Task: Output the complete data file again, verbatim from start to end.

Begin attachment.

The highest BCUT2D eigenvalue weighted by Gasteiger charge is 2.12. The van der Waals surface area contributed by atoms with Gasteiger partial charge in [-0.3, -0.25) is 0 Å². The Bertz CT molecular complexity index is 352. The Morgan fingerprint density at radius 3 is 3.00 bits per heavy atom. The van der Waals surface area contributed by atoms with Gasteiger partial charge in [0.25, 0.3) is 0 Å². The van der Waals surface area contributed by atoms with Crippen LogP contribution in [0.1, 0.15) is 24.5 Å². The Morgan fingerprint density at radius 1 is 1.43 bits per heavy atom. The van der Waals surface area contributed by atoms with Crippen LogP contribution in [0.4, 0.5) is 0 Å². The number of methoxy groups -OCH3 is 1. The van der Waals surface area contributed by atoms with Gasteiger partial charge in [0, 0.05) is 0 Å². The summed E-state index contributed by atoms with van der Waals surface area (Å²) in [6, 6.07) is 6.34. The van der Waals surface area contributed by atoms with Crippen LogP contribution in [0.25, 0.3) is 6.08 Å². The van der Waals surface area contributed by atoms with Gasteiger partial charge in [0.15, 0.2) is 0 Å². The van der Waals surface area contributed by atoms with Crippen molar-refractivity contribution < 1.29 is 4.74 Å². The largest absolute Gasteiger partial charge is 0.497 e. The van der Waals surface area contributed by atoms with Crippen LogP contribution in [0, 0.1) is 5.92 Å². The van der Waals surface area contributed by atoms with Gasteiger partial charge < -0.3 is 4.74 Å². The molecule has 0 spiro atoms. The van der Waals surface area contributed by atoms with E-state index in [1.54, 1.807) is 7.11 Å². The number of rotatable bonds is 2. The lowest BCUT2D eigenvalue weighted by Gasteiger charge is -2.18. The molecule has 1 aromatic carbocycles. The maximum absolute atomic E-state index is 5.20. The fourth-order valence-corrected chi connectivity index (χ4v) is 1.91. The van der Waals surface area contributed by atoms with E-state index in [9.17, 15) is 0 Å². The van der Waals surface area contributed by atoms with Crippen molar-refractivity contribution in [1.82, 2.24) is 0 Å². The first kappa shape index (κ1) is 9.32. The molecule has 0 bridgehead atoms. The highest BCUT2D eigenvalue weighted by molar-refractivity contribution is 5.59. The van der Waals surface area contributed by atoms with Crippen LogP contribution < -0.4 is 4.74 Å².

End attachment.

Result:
The highest BCUT2D eigenvalue weighted by Gasteiger charge is 2.12. The van der Waals surface area contributed by atoms with Gasteiger partial charge in [-0.3, -0.25) is 0 Å². The Bertz CT molecular complexity index is 352. The Morgan fingerprint density at radius 3 is 3.00 bits per heavy atom. The van der Waals surface area contributed by atoms with Gasteiger partial charge in [0.25, 0.3) is 0 Å². The van der Waals surface area contributed by atoms with Crippen LogP contribution in [0.1, 0.15) is 24.5 Å². The Morgan fingerprint density at radius 1 is 1.43 bits per heavy atom. The van der Waals surface area contributed by atoms with Crippen LogP contribution in [0.4, 0.5) is 0 Å². The number of methoxy groups -OCH3 is 1. The van der Waals surface area contributed by atoms with Gasteiger partial charge in [0, 0.05) is 0 Å². The summed E-state index contributed by atoms with van der Waals surface area (Å²) in [6, 6.07) is 6.34. The van der Waals surface area contributed by atoms with Crippen LogP contribution in [0.25, 0.3) is 6.08 Å². The van der Waals surface area contributed by atoms with Gasteiger partial charge in [0.15, 0.2) is 0 Å². The van der Waals surface area contributed by atoms with Crippen molar-refractivity contribution < 1.29 is 4.74 Å². The largest absolute Gasteiger partial charge is 0.497 e. The van der Waals surface area contributed by atoms with Crippen LogP contribution in [0, 0.1) is 5.92 Å². The van der Waals surface area contributed by atoms with Gasteiger partial charge < -0.3 is 4.74 Å². The molecule has 0 spiro atoms. The van der Waals surface area contributed by atoms with E-state index in [1.54, 1.807) is 7.11 Å². The number of rotatable bonds is 2. The lowest BCUT2D eigenvalue weighted by Gasteiger charge is -2.18. The molecule has 1 aromatic carbocycles. The maximum absolute atomic E-state index is 5.20. The fourth-order valence-corrected chi connectivity index (χ4v) is 1.91. The van der Waals surface area contributed by atoms with E-state index in [9.17, 15) is 0 Å². The van der Waals surface area contributed by atoms with Crippen molar-refractivity contribution in [1.82, 2.24) is 0 Å². The first kappa shape index (κ1) is 9.32. The molecule has 0 bridgehead atoms. The highest BCUT2D eigenvalue weighted by molar-refractivity contribution is 5.59. The van der Waals surface area contributed by atoms with Crippen LogP contribution < -0.4 is 4.74 Å².